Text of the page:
Many thanks to The Baltimore Sun for the editorial calling for more action on Smart Growth ("Responsible growth," Dec. 7).
With our economy in such terrible shape, we must stop spreading houses over cornfields in patterns that maximize public service costs while also maximizing the pollution of the Chesapeake Bay.
The Eastern Shore Land Conservancy has been working for 20 years for conservation and sound land-use planning on Maryland's Eastern Shore. Over this time, we have seen great leadership from many of our counties and towns to ensure we preserve the region's rural character.
Our six counties have put, on average, about 30 percent of their rural lands into permanent preservation arrangements.
Most of our counties also have strong rural zoning policies that have pushed more than half of their annual new growth into designated growth areas since 2004, with some counties approaching our goal of having 80 percent of development occur within those designated growth areas by 2010.
Despite positive efforts, if current policies and trends continue, the Maryland Department of Planning projects that an additional 96,146 acres of Eastern Shore farms and forests will be developed by 2030 to house a projected population increase of 160,000 people.
Even more disturbing, the trend in Queen Anne's County is toward even more sprawl to house these new residents, with more than 70 percent of the permits for new homes in the county in 2007 issued for land zoned for farming or conservation.
This type of development maximizes per capita land consumption, maximizes impervious surfaces and their impact on the Chesapeake Bay, fragments our farming and habitat areas, increases congestion on our roads and the Bay Bridge and maximizes the costs of public services such as schools, roads and transportation.
As the editorial stated, public support for limits on growth has never been higher and the tolerance for wasting our tax dollars on sprawl has never been lower.
Greater accountability for growth and public spending is needed. And, importantly, it is needed now.
Rob Etgen, Queenstown
The writer is the executive director of the Eastern Shore Land Conservancy.
I appreciated and enjoyed the editorial "Responsible growth."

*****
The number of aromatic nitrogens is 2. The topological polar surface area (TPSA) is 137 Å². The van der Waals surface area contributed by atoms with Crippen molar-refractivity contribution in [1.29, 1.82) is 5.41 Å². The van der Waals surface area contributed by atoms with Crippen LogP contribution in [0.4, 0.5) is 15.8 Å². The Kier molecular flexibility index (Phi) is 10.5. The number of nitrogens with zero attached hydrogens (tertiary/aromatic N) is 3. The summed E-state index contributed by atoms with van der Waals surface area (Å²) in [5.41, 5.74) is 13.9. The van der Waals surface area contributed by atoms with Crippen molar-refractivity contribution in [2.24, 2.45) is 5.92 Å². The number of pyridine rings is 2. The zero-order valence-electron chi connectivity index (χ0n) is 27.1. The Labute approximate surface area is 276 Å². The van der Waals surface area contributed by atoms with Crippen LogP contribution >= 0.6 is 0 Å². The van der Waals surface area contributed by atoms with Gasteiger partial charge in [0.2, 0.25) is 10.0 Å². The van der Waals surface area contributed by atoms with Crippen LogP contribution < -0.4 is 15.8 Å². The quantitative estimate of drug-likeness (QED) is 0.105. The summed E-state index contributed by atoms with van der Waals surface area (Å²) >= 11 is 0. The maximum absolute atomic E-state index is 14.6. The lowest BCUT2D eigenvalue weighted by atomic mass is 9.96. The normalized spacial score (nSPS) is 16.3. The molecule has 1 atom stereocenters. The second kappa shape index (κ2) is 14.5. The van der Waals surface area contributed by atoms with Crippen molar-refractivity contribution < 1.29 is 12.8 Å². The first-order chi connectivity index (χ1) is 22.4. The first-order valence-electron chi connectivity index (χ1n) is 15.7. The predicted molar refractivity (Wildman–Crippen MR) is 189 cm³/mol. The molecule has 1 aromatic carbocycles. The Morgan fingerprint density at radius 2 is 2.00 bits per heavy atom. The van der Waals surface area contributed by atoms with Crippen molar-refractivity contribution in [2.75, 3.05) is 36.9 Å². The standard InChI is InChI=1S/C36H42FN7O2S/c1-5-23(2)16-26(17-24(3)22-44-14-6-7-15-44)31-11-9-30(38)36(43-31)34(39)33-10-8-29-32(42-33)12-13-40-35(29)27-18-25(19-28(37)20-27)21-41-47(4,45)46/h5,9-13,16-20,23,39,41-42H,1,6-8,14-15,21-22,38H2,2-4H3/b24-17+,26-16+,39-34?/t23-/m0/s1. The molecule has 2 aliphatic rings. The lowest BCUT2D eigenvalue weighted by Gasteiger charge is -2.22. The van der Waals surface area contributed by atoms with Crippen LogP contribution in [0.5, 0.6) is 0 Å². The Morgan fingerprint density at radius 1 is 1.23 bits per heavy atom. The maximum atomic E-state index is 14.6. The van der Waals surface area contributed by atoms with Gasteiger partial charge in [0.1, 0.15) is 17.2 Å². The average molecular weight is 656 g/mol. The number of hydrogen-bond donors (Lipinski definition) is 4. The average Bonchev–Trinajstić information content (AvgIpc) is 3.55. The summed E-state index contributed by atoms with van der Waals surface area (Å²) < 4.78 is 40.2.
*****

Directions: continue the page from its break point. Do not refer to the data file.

I agree that Maryland needs to put the onus on local jurisdictions to uphold the basic tenets of their comprehensive plans. And these comprehensive plans should have strong policies and strategies that give teeth to Smart Growth initiatives around the state.
And I agree with the editorial that funding from the state should only go to projects being developed wisely, such as redevelopment in urban areas and stronger forest conservation measures in rural areas.
It is imperative for the state to keep on top of local jurisdictions and give them the tools and resources to implement Smart Growth policies.
The state should also provide funding for the kind of infrastructure that encourages Smart Growth: spending money on mass transit, urban redevelopment, sidewalks and environmentally sensitive stormwater systems.
And it should create severe disincentives for land-use practices that encourage sprawl.
Kate Fritz, Annapolis
The editorial "Responsible growth" was right on the button and echoed my feeling that we need to do everything we can to promote Smart Growth now.
Despite our budget woes, we can do much today to protect the future of our streams, rivers and the Chesapeake Bay.
Curbing overdevelopment is something local constituencies care about. However, time and time again, developers seem to hold the power over the decisions made by county councils and county executives, resulting in development decisions that ignore constituents' concerns about growth in their area.
All development decisions should be subject to clear Smart Growth guidelines; if they aren't, all of us will be hurt.
Theresa Lowry, Baltimore
The writer is director of Maryland Citizens for the Environment Inc.